Whether we have returned to a feeling of optimism or not remains to be seen. I still feel uneasy about the fact that we are so far on without the tumour shrinking. It is frustrating, because we have worked SO hard with the treatment – our entire lives are ruled by it and it is almost a full time job sorting it all out – we just share it between us and make it happen. We just know to be patient, and we 100% know it can work.
At this time, Amelia was returning to school (she had already been going to nursery school on treatment). And the way it appeared in the press, and certainly how I and other skeptics read it, it was being promoted as, “See? This treatment is working enough to let this little girl go back,” a human interest story (The Mirror’s coverage was profoundly disgraceful–suggesting UK doctors “refused to treat” Amelia, whereas when you look above you see that in fact: “The doctors here are being very cooperative – but I must emphasise that they are recommending different treatment (chemo) and we have consistently turned this down”), and by god it was good to hear that Amelia was having a great time, but there’s a lot more going on than is contained in the articles. On the 5th we see how much support was needed to get Amelia in. This was not the return of a healed child that everyone took away from the coverage:
“There has been a LOT of organising around this, far more than getting a healthy child to school. We’ve arranged our nanny, we’ve had to work around the school timetable, we’ve had meetings with the school and the teachers and the hospital nurses and made everything happen. The school have been absolutely fantastic every step of the way – we literally cannot fault them.”
On the 8th, we see on the Facebook page:
“On Monday we have a physiotherapist coming to look at her to see if she can get her walking again. I tried a little walking with her today and she is really, really trying. You can see she struggles, like her brain doesn’t know how to do it but the conscious Amelia that we see and know does. It’s a bit like trying to write with the wrong hand – you know what to do but you can’t quite make your hand write as well as the other. She tries to walk, but can’t quite make it all fit.”
This is not a child improving.
September 10, on they were visited by Eric Merola for his utterly uncritical documentary about Burzynski. More on that in a moment.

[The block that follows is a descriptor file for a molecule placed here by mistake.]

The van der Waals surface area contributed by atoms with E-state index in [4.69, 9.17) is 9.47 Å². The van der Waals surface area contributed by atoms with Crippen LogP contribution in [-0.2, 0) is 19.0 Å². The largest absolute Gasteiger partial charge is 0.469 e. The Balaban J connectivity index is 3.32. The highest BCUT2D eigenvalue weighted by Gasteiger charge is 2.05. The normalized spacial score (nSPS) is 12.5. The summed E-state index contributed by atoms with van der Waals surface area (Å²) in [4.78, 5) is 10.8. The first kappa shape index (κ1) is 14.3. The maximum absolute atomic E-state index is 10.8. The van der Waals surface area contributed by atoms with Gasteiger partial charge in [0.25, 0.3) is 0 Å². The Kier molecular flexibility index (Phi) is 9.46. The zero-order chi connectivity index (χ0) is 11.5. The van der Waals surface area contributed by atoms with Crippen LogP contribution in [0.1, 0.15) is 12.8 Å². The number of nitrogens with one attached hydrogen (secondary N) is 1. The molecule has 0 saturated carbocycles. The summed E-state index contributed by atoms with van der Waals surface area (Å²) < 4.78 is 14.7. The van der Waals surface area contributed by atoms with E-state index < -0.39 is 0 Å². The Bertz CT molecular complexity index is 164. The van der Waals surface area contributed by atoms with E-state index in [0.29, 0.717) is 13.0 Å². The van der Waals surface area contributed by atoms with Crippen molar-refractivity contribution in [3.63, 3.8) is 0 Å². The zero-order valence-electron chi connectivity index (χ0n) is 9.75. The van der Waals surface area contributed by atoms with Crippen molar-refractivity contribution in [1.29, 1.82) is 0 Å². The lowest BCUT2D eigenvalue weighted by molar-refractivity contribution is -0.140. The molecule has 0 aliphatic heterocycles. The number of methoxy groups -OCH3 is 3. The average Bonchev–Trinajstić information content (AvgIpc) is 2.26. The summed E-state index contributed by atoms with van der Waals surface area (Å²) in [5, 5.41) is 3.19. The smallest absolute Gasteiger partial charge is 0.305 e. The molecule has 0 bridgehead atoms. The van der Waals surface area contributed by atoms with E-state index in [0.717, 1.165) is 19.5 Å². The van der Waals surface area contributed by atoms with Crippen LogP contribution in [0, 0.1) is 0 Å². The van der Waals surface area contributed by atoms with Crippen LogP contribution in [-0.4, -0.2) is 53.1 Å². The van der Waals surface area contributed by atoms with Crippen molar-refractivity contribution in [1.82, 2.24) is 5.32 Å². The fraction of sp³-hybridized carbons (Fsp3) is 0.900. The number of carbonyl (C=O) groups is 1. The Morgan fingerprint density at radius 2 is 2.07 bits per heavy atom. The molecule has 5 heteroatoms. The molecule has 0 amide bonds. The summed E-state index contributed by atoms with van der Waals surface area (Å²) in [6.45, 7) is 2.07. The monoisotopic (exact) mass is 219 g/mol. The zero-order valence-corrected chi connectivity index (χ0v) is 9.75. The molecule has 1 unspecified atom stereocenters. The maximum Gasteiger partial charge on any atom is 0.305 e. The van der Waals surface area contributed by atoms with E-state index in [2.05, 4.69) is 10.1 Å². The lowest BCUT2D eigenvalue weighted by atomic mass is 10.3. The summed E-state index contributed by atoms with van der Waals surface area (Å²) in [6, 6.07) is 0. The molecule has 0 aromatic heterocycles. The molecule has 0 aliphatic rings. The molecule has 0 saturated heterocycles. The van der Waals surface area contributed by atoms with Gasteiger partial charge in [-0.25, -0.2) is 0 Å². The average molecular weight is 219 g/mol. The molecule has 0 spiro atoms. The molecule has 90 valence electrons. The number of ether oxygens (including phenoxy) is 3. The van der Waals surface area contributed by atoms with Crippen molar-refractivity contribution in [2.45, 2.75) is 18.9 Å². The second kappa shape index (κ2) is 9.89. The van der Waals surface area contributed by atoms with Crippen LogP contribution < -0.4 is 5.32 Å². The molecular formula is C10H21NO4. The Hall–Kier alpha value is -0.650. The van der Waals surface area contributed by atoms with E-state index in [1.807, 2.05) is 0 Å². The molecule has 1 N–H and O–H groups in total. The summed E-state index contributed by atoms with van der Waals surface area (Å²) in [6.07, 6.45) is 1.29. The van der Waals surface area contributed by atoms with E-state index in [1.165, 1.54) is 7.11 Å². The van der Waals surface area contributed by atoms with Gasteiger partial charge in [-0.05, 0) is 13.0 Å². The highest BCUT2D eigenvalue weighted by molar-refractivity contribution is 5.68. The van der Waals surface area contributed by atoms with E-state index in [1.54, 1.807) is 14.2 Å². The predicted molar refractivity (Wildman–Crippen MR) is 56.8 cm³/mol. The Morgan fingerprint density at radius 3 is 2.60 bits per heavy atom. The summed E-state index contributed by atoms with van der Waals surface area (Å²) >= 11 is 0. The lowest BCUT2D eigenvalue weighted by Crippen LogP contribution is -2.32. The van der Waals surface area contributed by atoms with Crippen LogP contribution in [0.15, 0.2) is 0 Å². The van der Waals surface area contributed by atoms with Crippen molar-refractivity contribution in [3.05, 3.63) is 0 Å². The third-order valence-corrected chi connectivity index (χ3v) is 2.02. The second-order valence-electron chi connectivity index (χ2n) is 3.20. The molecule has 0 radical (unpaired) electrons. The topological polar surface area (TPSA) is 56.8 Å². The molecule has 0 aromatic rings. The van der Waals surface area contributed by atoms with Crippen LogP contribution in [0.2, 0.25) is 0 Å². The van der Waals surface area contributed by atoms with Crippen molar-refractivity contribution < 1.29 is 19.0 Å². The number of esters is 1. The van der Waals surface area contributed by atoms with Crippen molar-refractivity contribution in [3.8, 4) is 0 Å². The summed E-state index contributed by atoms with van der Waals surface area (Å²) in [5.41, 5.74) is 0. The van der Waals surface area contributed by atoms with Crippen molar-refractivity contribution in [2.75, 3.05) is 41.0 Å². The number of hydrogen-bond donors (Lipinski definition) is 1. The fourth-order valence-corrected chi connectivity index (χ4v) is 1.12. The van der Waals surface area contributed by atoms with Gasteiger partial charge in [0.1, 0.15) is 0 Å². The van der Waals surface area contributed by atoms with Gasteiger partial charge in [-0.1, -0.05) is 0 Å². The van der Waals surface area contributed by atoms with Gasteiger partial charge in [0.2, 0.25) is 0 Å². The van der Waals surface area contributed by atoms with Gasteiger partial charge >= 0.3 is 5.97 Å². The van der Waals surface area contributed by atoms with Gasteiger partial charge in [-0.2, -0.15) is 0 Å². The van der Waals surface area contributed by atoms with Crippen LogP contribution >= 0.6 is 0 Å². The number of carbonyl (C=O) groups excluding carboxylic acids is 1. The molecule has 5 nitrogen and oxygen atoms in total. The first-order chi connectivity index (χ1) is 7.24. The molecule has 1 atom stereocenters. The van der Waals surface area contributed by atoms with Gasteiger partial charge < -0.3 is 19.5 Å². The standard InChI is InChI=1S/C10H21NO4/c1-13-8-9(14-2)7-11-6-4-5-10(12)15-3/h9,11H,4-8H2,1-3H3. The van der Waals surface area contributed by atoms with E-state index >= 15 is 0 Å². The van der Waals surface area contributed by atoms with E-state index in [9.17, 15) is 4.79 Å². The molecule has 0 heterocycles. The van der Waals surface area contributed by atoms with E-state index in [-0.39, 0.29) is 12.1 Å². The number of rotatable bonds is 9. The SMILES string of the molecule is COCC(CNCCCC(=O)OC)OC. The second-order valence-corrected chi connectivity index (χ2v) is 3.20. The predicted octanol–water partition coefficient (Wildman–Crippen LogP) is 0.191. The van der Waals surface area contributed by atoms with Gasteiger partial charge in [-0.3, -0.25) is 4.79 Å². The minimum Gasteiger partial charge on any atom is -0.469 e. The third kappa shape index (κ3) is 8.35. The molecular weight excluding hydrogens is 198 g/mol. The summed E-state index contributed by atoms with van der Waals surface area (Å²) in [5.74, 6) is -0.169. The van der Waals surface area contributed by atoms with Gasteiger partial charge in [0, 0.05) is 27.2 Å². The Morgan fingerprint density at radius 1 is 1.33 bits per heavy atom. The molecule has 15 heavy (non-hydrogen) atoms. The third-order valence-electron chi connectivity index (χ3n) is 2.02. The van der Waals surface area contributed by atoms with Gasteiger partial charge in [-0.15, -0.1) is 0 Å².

On the morning of the 15th, Amelia woke up crying with a pain in her head. She went off treatment for a day or so and got better, not trembling, perhaps speaking a bit better. One wonders if she is not experiencing relief from the hypernatremia that can appear alongside such massive sodium doses and can have such side effects.
Amelia has a great couple of days in late September (and she really takes to her school!), and her dad talks about how the awful waiting game goes in between MRIs, which I have learned is how time is measured by cancer patients:
I’ve said this many times before, but the really frustrating thing for me is not having anything really tangible that tells you this is working, until we get the scan image in front of us. This means an 8 week wait between scans when you really have no idea what is going on, and if she gets worse like she did a few weeks back then I think you naturally assume the worst. Then she gets better, and you relax a little!
The October MRI shows no change. But later that month, the family is trying to come to grips with what life will mean in the likelihood that Amelia is not with them. It’s a beautiful post, and I hope you read it. It’s immensely sad and healthy and you can’t help but feel the full force of their grief and fear. This family is mentally preparing themselves for a horrible future, and this makes what happened next absolutely inexcusable by any measure.
By November 19th, Amelia’s right hand is immobilized, a clear progression, and the family gets the results of a recent scan:
What I don’t want to do is get ours, and everybody else’s hopes up about things. I could not bear thinking that this is working and then to be told it isn’t. (emphasis added)
What I will elude to is that the Burzynski clinic feel that there is a cyst forming inside Amelia’s tumour, very slowly. This does seem apparent on the scan images but we want to make sure this has grown over the longer timeframe. A cyst will form where there is cell breakdown, so clearly is a good thing from a ‘killing the tumour’ viewpoint, but possibly bad in that you then have fluid in a very difficult place to get to. We’ll address that little hurdle if we get to it being a problem in the first place.
This sounds exciting (it is), but we are really trying to be careful about getting too much so. Amelia has got worse, although she has had some improvement over the weeks before her MRI. This could be due to a number of factors and we know the tumour has not grown.
Another point with this is that the tumour isn’t shrinking, but if a cyst is forming then it might be some time before the tumour does shrink. We’ve always said that due to Amelia’s tumour being very slow growing, we have more time on our hands more than most kids who get this.
When this news was released on the family’s Facebook page, followed by rapturous confirmation the next day, it was brought to the attention of Orac at Respectful Insolence, who gave an honest medical opinion:
It pains me greatly to do this, because, no matter how I write this, it will be perceived as trying to take away the hope for Amelia’s survival that the Saunders family holds. Such is not my intent, by any stretch of the imagination. However, these “cysts” almost certainly represent areas of ischemia (low blood flow) leading to tissue death as the tumor outgrows its blood supply. This is a phenomenon commonly seen in advanced malignancy. I know this because tumor angiogenesis ia one of my areas of research interest. […]